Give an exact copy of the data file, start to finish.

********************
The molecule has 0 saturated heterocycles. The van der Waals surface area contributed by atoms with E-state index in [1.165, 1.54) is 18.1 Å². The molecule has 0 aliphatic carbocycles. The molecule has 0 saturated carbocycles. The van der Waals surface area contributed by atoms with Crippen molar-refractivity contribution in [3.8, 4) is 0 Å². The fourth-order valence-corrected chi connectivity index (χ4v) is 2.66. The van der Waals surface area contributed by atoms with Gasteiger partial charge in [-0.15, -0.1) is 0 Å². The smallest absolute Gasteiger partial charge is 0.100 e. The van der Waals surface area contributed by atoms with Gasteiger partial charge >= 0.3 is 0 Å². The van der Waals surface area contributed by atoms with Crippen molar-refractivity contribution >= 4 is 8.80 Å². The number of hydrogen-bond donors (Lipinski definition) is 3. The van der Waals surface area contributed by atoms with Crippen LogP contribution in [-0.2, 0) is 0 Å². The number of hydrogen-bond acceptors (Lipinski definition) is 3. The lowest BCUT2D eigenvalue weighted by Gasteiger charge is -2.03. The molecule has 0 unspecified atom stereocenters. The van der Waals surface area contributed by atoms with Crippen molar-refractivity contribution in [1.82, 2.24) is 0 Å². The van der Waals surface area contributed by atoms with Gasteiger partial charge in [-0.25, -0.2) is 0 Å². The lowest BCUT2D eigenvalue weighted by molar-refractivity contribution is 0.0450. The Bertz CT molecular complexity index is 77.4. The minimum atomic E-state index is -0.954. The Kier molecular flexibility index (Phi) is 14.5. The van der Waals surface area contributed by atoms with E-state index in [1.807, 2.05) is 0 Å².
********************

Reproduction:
The molecule has 0 saturated heterocycles. The van der Waals surface area contributed by atoms with E-state index in [1.165, 1.54) is 18.1 Å². The molecule has 0 aliphatic carbocycles. The molecule has 0 saturated carbocycles. The van der Waals surface area contributed by atoms with Crippen molar-refractivity contribution in [3.8, 4) is 0 Å². The fourth-order valence-corrected chi connectivity index (χ4v) is 2.66. The van der Waals surface area contributed by atoms with Gasteiger partial charge in [-0.15, -0.1) is 0 Å². The smallest absolute Gasteiger partial charge is 0.100 e. The van der Waals surface area contributed by atoms with Gasteiger partial charge >= 0.3 is 0 Å². The van der Waals surface area contributed by atoms with Crippen molar-refractivity contribution >= 4 is 8.80 Å². The number of hydrogen-bond donors (Lipinski definition) is 3. The van der Waals surface area contributed by atoms with Crippen LogP contribution in [-0.2, 0) is 0 Å². The number of hydrogen-bond acceptors (Lipinski definition) is 3. The lowest BCUT2D eigenvalue weighted by Gasteiger charge is -2.03. The molecule has 0 unspecified atom stereocenters. The van der Waals surface area contributed by atoms with Crippen molar-refractivity contribution in [1.82, 2.24) is 0 Å². The van der Waals surface area contributed by atoms with Gasteiger partial charge in [-0.25, -0.2) is 0 Å². The lowest BCUT2D eigenvalue weighted by molar-refractivity contribution is 0.0450. The Bertz CT molecular complexity index is 77.4. The minimum atomic E-state index is -0.954. The Kier molecular flexibility index (Phi) is 14.5. The van der Waals surface area contributed by atoms with E-state index in [1.807, 2.05) is 0 Å².